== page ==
Tonight I remembered Aberfan. Not sure why. I’d had a couple of beers, some meatloaf and laughs with the in-laws and then came home mad. It’s been like that since I was a kid, except for the beers that is. It’s a grim wisdom, finally coming to terms with never being really happy, despite everything, even surrounded by abundance, and love and beauty.
Simon was screaming, fighting sleep after snoozing through the meatloaf, when I remembered the date. Forty years ago this week in a mining town in South Wales an entire school of kids was wiped out when a 40′ tidal wave of coal sludge slid down a mountainside into the town of Aberfan. Over 116 kids died. I visited the site two years ago. I was looking for the grave of my grandfather’s brother and was taken en route by my guide to a serene park with ruddy low stone walls. The guide said we were standing in the old Aberfan school, the bits of wall were all that remained. We met a withered caretaker there, pruning brittle apple trees. He spoke in whispers and avoided eye contact. Turns out he was late for school that day and he still can’t forgive himself for being spared.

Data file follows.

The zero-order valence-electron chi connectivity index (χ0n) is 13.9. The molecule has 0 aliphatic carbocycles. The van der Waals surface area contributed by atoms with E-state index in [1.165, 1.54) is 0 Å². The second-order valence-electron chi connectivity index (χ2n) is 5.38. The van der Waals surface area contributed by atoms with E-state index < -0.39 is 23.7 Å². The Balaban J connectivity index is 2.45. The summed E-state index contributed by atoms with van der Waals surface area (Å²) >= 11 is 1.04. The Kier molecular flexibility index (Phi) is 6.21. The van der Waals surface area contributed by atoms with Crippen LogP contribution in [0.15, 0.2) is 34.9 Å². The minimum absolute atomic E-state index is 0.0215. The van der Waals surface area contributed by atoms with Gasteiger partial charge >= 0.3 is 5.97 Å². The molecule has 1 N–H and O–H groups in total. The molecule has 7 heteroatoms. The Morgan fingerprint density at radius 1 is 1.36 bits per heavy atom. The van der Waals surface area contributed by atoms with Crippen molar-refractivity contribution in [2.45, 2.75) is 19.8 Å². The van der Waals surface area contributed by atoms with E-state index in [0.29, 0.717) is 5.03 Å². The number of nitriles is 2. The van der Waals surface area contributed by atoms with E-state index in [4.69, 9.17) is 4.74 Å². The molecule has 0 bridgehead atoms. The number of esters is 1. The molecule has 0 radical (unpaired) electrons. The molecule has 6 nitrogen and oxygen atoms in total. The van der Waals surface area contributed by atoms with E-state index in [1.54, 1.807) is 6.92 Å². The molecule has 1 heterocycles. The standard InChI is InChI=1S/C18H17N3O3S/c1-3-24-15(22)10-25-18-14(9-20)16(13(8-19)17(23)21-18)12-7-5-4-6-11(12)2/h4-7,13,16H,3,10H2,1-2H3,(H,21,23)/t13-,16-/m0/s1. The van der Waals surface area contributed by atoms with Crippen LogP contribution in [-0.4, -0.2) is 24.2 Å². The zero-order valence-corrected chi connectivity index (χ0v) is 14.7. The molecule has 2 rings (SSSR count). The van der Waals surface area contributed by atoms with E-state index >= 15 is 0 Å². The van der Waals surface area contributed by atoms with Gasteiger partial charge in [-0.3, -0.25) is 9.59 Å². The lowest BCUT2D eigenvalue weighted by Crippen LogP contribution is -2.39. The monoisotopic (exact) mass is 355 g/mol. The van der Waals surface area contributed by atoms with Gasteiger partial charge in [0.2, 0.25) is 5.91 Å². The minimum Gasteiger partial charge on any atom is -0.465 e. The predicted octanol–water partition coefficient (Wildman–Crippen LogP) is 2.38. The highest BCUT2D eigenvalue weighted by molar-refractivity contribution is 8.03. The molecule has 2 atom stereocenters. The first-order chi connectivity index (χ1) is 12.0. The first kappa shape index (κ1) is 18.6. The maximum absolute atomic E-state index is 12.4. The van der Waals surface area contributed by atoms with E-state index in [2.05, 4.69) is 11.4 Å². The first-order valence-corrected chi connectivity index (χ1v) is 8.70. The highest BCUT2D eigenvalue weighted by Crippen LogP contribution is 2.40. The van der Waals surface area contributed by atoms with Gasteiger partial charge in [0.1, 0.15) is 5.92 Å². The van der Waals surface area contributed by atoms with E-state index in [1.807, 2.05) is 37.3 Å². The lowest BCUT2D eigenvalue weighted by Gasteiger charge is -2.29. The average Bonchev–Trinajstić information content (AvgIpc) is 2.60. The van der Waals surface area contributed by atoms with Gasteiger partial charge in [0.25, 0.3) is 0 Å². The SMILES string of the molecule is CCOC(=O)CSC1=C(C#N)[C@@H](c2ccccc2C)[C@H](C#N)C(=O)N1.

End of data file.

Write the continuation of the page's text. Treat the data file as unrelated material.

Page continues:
Just up the road is the cemetery where all the childen are buried. It’s an excruciatingly sad place with an incredible view. Rusty rolling hills stripped of trees shelter what remains of the valley mining towns. Row after row of little head stones are etched in anger and grief for lost little nine and ten year olds. Those kids would be starting to turn 50 this year. An entire generation, gone.
Grandpa’s brother Idloes is there too, down the hill a bit next to the chapel in the older part of the cemetery. He died in an accident at 6. His mom, my great grandmother, accidentally spilled a pot of boiling water on him. In 1913. Before antibiotics. He lived for three weeks. Great Gram never forgave herself, or her kids who followed who were never quite as good. My Grandfather was conceived just a year after Idloes died, conceived in grief.
And so here we are. Is it possible to inherit grief? How can sad be made OK? I’m not sure. It seems that no one really knows.